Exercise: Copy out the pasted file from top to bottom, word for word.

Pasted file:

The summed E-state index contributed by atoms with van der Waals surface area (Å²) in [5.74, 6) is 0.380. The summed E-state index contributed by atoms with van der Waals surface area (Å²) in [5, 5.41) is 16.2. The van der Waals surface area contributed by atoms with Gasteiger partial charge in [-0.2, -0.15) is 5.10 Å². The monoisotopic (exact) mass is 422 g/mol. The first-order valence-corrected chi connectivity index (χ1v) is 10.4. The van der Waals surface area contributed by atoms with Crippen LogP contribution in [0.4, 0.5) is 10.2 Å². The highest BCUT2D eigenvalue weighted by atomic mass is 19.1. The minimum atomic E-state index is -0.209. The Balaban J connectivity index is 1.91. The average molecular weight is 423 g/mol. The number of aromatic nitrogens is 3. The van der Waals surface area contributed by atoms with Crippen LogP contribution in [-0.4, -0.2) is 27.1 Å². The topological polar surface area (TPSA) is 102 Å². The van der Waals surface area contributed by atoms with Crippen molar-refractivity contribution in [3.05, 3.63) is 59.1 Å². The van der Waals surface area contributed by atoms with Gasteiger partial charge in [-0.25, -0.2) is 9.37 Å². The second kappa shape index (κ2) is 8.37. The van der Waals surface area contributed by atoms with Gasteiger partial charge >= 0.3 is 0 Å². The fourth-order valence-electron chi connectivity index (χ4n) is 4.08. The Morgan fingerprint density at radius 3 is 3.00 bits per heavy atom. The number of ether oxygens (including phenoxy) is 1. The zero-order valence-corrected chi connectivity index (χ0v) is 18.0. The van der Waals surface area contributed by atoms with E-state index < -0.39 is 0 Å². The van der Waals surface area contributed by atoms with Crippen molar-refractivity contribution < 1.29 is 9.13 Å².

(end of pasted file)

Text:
The summed E-state index contributed by atoms with van der Waals surface area (Å²) in [5.74, 6) is 0.380. The summed E-state index contributed by atoms with van der Waals surface area (Å²) in [5, 5.41) is 16.2. The van der Waals surface area contributed by atoms with Gasteiger partial charge in [-0.2, -0.15) is 5.10 Å². The monoisotopic (exact) mass is 422 g/mol. The first-order valence-corrected chi connectivity index (χ1v) is 10.4. The van der Waals surface area contributed by atoms with Crippen LogP contribution in [0.4, 0.5) is 10.2 Å². The highest BCUT2D eigenvalue weighted by atomic mass is 19.1. The minimum atomic E-state index is -0.209. The Balaban J connectivity index is 1.91. The average molecular weight is 423 g/mol. The number of aromatic nitrogens is 3. The van der Waals surface area contributed by atoms with Crippen LogP contribution in [-0.4, -0.2) is 27.1 Å². The topological polar surface area (TPSA) is 102 Å². The van der Waals surface area contributed by atoms with Crippen molar-refractivity contribution in [3.05, 3.63) is 59.1 Å². The van der Waals surface area contributed by atoms with Gasteiger partial charge in [-0.25, -0.2) is 9.37 Å². The second kappa shape index (κ2) is 8.37. The van der Waals surface area contributed by atoms with Gasteiger partial charge >= 0.3 is 0 Å². The fourth-order valence-electron chi connectivity index (χ4n) is 4.08. The Morgan fingerprint density at radius 3 is 3.00 bits per heavy atom. The number of ether oxygens (including phenoxy) is 1. The zero-order valence-corrected chi connectivity index (χ0v) is 18.0. The van der Waals surface area contributed by atoms with E-state index < -0.39 is 0 Å². The van der Waals surface area contributed by atoms with Crippen molar-refractivity contribution < 1.29 is 9.13 Å².